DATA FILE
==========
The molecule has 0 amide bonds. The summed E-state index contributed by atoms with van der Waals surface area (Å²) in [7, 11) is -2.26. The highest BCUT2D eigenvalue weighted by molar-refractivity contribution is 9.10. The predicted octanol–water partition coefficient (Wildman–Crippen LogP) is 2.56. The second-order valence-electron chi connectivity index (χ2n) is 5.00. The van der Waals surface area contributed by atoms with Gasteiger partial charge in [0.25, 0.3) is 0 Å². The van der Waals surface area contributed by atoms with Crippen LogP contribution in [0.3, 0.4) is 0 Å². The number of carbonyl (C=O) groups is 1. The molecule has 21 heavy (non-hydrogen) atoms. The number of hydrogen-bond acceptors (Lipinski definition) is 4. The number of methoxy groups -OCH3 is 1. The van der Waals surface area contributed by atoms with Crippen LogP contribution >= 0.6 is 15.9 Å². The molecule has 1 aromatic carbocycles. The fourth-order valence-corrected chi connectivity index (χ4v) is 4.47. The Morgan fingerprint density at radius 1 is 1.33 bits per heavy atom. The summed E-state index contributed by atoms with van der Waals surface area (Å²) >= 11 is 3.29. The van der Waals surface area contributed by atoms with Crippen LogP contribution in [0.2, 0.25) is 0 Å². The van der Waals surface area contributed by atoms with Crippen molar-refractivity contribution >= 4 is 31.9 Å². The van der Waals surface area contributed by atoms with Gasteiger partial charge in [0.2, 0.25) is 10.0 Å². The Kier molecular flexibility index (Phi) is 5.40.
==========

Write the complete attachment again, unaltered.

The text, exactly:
The molecule has 0 amide bonds. The summed E-state index contributed by atoms with van der Waals surface area (Å²) in [7, 11) is -2.26. The highest BCUT2D eigenvalue weighted by molar-refractivity contribution is 9.10. The predicted octanol–water partition coefficient (Wildman–Crippen LogP) is 2.56. The second-order valence-electron chi connectivity index (χ2n) is 5.00. The van der Waals surface area contributed by atoms with Gasteiger partial charge in [0.25, 0.3) is 0 Å². The van der Waals surface area contributed by atoms with Crippen LogP contribution in [0.3, 0.4) is 0 Å². The number of carbonyl (C=O) groups is 1. The molecule has 21 heavy (non-hydrogen) atoms. The number of hydrogen-bond acceptors (Lipinski definition) is 4. The number of methoxy groups -OCH3 is 1. The van der Waals surface area contributed by atoms with Crippen LogP contribution >= 0.6 is 15.9 Å². The molecule has 1 aromatic carbocycles. The fourth-order valence-corrected chi connectivity index (χ4v) is 4.47. The Morgan fingerprint density at radius 1 is 1.33 bits per heavy atom. The summed E-state index contributed by atoms with van der Waals surface area (Å²) >= 11 is 3.29. The van der Waals surface area contributed by atoms with Crippen LogP contribution in [0.2, 0.25) is 0 Å². The van der Waals surface area contributed by atoms with Crippen molar-refractivity contribution >= 4 is 31.9 Å². The van der Waals surface area contributed by atoms with Gasteiger partial charge in [0.2, 0.25) is 10.0 Å². The Kier molecular flexibility index (Phi) is 5.40.